It was forty years ago today, September 1, 1983, that the Soviet military shot down Korean Air Lines flight 007, killing 246 passengers and 23 crew members. It took six days for the Soviets to admit they screwed up, that they thought it was a US military spy plane. There was never any legal accountability, no compensation to the victims’ families, and no bodies were recovered due to scavengers on the seabed. As if tensions between the US and USSR weren’t high enough in 1983, and this before the next US v USSR story to come….
At the time, the US was flying surveillance missions in the north Pacific, near Japan. The Soviets were aware and were watching, and tracking on radar any plane that didn’t have a signal they could confirm. Of course the US planes weren’t going to say, “yoo hoo, here’s who we are and what we’re doing!” but the Soviets weren’t looking out for commercial civilian craft either.
These were the days long before GPS, so KAL 007 was checking its position by beacons on the ground. This was also an overnight flight, so they were completely dependent on instruments. September 7th was a New Moon, the sky almost completely dark.
After leaving Alaskan air space, they took what they thought was a more southerly route that would take them safely over Japan. Instead, they mistook the beacon signals, and they flew over the Kamchatka Peninsula and Sakhalin Island. Directly over Soviet military installations.
When the Soviets initially intercepted the plane, they attempted communications on military frequencies, assuming it was a US military spy aircraft. Because civilian and military use different frequencies, the Soviets assumed the KAL pilots were ignoring their instructions. They flew behind KAL 007 (the obvious position for firing missiles), so the KAL crew had no idea they were being followed.
After a long period up and down the chain of command, the order was given to destroy the plane while still in Soviet airspace. The exploding and burning plane fell into the Sea of Japan, just off the southwest coast of Sakhalin Island.
History.com: Korean Airlines flight shot down by Soviet Union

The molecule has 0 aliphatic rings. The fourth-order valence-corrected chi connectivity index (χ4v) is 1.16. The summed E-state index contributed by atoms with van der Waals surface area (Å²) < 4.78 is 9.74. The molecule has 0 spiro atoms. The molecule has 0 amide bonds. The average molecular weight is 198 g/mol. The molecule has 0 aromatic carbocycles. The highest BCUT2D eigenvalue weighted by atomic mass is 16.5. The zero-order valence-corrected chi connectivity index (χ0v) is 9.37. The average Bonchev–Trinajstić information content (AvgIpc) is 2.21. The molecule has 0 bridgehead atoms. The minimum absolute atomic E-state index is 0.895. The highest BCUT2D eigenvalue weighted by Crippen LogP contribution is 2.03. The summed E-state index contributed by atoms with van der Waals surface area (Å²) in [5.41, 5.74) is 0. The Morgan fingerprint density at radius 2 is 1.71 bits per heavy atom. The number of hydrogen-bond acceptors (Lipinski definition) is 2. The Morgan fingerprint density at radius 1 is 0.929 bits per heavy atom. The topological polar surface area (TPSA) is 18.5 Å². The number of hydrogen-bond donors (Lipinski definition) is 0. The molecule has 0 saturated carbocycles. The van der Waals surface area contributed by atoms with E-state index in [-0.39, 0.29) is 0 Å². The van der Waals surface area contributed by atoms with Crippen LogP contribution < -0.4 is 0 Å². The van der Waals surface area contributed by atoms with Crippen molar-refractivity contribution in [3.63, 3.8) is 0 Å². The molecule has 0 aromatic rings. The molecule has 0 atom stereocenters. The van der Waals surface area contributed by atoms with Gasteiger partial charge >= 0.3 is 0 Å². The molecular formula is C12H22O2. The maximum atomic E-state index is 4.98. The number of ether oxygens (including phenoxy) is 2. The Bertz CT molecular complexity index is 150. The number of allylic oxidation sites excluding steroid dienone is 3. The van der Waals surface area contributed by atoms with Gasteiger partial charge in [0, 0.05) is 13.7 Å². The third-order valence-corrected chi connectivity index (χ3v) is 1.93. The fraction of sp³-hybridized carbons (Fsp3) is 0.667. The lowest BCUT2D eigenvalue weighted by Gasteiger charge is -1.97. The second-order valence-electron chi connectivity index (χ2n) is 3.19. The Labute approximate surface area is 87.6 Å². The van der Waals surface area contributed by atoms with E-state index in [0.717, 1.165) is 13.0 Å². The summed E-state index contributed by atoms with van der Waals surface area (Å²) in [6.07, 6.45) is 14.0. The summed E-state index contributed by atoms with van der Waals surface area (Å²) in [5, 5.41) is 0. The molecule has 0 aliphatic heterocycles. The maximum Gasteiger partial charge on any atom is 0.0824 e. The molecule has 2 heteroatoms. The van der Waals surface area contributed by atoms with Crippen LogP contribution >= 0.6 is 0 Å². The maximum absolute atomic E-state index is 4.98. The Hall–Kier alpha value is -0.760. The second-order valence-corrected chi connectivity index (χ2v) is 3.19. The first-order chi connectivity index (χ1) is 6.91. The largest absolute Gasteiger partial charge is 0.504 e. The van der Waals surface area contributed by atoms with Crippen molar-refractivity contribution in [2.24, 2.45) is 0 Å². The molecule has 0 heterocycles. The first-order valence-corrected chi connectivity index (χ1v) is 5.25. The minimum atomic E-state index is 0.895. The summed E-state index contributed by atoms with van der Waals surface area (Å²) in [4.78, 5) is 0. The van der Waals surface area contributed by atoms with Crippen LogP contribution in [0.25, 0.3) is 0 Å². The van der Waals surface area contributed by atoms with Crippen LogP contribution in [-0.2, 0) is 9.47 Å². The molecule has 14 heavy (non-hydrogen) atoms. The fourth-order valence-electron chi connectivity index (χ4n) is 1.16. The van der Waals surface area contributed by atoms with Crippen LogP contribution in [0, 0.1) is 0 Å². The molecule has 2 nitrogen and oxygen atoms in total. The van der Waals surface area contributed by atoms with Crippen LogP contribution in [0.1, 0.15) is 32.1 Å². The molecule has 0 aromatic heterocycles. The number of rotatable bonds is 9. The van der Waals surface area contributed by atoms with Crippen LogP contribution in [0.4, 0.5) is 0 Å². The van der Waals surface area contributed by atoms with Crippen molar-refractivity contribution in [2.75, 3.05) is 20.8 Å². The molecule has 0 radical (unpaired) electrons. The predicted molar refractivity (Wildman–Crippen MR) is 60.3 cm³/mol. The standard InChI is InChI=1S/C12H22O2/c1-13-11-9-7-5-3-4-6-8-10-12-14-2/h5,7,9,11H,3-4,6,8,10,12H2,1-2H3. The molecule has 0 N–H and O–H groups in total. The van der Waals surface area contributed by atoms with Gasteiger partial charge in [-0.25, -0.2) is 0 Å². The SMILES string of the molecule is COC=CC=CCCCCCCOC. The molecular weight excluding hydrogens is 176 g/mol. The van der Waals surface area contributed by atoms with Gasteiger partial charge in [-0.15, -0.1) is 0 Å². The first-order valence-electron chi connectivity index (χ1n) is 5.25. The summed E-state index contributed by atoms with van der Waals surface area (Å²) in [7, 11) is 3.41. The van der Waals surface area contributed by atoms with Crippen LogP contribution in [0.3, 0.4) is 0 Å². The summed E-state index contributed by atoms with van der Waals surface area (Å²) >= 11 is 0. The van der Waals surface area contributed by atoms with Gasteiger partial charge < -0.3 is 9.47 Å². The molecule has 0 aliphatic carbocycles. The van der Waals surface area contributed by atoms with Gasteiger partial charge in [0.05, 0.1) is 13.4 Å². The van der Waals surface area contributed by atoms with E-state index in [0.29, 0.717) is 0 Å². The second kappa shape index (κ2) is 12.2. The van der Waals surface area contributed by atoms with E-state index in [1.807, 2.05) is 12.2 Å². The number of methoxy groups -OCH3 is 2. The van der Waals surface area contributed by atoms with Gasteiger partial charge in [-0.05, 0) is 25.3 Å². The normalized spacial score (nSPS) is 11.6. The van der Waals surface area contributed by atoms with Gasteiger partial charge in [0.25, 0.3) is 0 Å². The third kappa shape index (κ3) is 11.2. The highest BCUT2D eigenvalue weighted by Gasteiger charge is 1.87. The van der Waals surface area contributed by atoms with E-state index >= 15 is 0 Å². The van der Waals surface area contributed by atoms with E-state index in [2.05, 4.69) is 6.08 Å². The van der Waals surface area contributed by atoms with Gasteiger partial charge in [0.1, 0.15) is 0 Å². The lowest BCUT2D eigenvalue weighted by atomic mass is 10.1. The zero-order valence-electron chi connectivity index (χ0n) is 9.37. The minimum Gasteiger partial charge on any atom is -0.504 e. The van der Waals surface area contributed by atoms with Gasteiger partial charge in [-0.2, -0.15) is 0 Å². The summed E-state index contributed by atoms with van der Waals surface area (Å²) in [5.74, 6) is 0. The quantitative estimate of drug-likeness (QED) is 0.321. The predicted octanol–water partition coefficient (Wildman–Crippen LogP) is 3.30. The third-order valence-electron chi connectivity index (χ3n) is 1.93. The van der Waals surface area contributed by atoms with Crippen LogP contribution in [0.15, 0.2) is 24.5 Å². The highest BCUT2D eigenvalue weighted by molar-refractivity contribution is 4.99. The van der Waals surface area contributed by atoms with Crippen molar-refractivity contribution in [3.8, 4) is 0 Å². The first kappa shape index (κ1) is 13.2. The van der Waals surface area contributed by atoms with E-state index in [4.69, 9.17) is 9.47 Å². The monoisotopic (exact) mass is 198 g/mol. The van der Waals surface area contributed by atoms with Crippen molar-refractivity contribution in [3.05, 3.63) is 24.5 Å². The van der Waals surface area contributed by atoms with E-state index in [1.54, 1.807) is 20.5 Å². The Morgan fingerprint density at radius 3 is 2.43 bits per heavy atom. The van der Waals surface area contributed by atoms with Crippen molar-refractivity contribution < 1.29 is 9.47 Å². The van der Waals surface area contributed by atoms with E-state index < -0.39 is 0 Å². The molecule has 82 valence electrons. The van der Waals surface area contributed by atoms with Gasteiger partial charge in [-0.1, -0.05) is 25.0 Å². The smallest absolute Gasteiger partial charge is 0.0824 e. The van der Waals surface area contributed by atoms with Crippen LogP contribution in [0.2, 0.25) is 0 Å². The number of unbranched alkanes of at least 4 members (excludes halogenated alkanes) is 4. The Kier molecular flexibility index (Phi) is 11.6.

SimpleFlying.com: 747 Shootdown: The Story Of Korean Air Lines Flight 007
Britannica.com: Korean Air Lines flight 007
I wouldn’t say this video is perfect or 100% true, but it sums up events well and presents enough facts accurately to be worth quoting.
While it’s still unconfirmed how Prigozhin’s plane was downed, there’s no argument that Malaysia Airlines Flight 17 was shot down by a Russian missile on July 17, 2014, while it was flying over Ukraine. 298 people were murdered in that war crime which happened during Russia’s attempted annexation of Crimea.
If there are any airplane crashes within Russia over the next year, it will likely be due to poor maintenance and parts being unavailable due to sanctions. Russia has had to go so far as outsourcing airplane repair to Iran.
Russia’s flagship airline Aeroflot has asked its employees to refrain from recording equipment defects on aircraft, leading to planes regularly flying with malfunctions, according to the investigative news outlet Proekt, citing current and former employees at the airline.
A former employee at Aeroflot explained that the policy, in force since last spring, was introduced “to prevent aircraft from being grounded due to a defect, which, according to regulations, prohibits the aircraft from flying until it is fixed.”
A technical specialist at Aeroflot corroborated this information while adding that the same unofficial practice is now followed by other airlines in order to keep aircraft in the sky.
A former pilot at Nordwind Airlines told Proekt about a January incident at the Kazan international airport when fuel started leaking during the start-up of a Boeing 737’s engines. The pilot recalled that technicians were unsurprised by the leak.
“It had happened several times before, but there were no records of it in the technical log book — the airline’s management asked us not to write anything,” the pilot said.
“The Russian attitude of betting on good luck also exists in aviation. Obviously, it’s frightening to fly on hope alone, but unfortunately, that’s what’s happening in many airlines in the country today,” he added.